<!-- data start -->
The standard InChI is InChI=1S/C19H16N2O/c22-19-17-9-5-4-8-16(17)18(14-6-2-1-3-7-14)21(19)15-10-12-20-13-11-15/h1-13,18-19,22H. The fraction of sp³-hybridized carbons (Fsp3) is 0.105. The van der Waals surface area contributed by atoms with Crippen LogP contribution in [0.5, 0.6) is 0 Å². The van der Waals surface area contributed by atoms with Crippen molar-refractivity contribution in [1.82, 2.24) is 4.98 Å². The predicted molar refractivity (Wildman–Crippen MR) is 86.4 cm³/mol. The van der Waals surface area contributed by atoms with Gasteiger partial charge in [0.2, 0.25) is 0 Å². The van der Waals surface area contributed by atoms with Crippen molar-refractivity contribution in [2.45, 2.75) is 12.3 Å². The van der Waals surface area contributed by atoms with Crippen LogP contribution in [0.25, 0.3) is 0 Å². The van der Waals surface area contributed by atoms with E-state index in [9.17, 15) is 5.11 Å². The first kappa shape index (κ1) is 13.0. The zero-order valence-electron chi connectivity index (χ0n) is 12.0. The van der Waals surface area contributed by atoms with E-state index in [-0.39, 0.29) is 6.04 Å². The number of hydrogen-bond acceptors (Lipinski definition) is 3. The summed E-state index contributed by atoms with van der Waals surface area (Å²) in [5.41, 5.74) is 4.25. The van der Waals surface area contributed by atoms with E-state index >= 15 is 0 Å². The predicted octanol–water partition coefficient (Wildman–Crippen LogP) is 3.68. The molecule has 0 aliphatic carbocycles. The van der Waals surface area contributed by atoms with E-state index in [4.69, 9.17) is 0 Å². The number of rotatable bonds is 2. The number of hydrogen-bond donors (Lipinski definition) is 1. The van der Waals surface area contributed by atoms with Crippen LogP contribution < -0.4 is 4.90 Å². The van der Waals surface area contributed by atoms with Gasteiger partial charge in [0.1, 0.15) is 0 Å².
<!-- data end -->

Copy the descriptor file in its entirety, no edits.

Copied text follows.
The standard InChI is InChI=1S/C19H16N2O/c22-19-17-9-5-4-8-16(17)18(14-6-2-1-3-7-14)21(19)15-10-12-20-13-11-15/h1-13,18-19,22H. The fraction of sp³-hybridized carbons (Fsp3) is 0.105. The van der Waals surface area contributed by atoms with Crippen LogP contribution in [0.5, 0.6) is 0 Å². The van der Waals surface area contributed by atoms with Crippen molar-refractivity contribution in [1.82, 2.24) is 4.98 Å². The predicted molar refractivity (Wildman–Crippen MR) is 86.4 cm³/mol. The van der Waals surface area contributed by atoms with Gasteiger partial charge in [0.2, 0.25) is 0 Å². The van der Waals surface area contributed by atoms with Crippen molar-refractivity contribution in [2.45, 2.75) is 12.3 Å². The van der Waals surface area contributed by atoms with Crippen LogP contribution in [0.25, 0.3) is 0 Å². The van der Waals surface area contributed by atoms with E-state index in [9.17, 15) is 5.11 Å². The first kappa shape index (κ1) is 13.0. The zero-order valence-electron chi connectivity index (χ0n) is 12.0. The van der Waals surface area contributed by atoms with E-state index in [-0.39, 0.29) is 6.04 Å². The number of hydrogen-bond acceptors (Lipinski definition) is 3. The summed E-state index contributed by atoms with van der Waals surface area (Å²) in [5.41, 5.74) is 4.25. The van der Waals surface area contributed by atoms with E-state index >= 15 is 0 Å². The predicted octanol–water partition coefficient (Wildman–Crippen LogP) is 3.68. The molecule has 0 aliphatic carbocycles. The van der Waals surface area contributed by atoms with E-state index in [4.69, 9.17) is 0 Å². The number of rotatable bonds is 2. The number of hydrogen-bond donors (Lipinski definition) is 1. The van der Waals surface area contributed by atoms with Crippen LogP contribution < -0.4 is 4.90 Å². The van der Waals surface area contributed by atoms with Gasteiger partial charge in [0.1, 0.15) is 0 Å².